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Mr Man
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Re: Respect for Buddha images and offensive use of symbols

Post by Mr Man » Sat Jun 23, 2012 7:54 am

In the UK we have "Mecca Bingo", There was a night club called "The Tabernacle", Christian iconography has been and is used in popular fashion. I've heard there are pornos that contain religious themes are available. We have music released like Public Image http://www.youtube.com/watch?v=-CGP2xIuXnw" onclick="window.open(this.href);return false;

Looking back in history weren't many Buddha images in Ayutthaya Thailand destroyed by a conquering Buddhist force?

I've remember seeing stories of Nazi iconography being used in what would be seen as a highly inappropriate way in Thailand. Wasn't there a Nazi themed night club in Bangkok at one time? http://www.chron.com/CDA/archives/archi ... -many.html" onclick="window.open(this.href);return false;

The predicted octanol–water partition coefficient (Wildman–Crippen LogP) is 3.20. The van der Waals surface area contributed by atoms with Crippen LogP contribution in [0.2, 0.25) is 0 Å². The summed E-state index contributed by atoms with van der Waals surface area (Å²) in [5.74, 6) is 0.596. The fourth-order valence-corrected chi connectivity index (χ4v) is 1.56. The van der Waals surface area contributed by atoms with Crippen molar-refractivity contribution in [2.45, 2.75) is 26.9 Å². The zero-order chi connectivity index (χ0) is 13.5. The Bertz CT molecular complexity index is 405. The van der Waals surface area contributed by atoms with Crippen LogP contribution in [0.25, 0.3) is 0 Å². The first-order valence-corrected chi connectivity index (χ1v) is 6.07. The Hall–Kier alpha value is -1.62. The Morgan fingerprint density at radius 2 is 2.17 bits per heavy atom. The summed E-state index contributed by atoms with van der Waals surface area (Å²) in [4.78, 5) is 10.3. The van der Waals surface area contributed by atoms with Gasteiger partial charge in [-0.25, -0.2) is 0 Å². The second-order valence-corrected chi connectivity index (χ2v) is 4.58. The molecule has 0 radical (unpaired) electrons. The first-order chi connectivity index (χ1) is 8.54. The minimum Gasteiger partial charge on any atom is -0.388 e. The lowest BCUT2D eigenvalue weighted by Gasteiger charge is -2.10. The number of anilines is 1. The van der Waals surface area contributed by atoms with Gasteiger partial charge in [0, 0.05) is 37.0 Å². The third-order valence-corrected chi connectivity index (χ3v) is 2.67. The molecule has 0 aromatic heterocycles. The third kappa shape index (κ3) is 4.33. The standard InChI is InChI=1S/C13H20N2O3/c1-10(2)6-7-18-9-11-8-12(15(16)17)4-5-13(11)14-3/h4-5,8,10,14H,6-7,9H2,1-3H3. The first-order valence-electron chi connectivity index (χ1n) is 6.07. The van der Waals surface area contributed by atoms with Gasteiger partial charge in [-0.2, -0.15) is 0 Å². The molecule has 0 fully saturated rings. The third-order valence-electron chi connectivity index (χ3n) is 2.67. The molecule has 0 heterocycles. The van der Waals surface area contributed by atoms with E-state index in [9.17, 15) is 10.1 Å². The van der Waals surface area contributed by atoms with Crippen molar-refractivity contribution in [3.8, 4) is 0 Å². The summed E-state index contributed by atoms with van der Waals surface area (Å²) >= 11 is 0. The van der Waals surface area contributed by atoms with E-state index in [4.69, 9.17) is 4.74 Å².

+ Nazi chic sweeps Bangkok http://www.dailymail.co.uk/news/article ... tlers.html" onclick="window.open(this.href);return false;

A lack of sensitivity has not been monopolised as of yet.

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Mr Man
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Re: Respect for Buddha images and offensive use of symbols

Post by Mr Man » Sat Jun 23, 2012 8:43 am

Oh and there is David Beckham http://www.thaibuddhist.com/meet-david- ... ai-temple/" onclick="window.open(this.href);return false;
Is this for commercial reasons or just a bit of fun?

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gavesako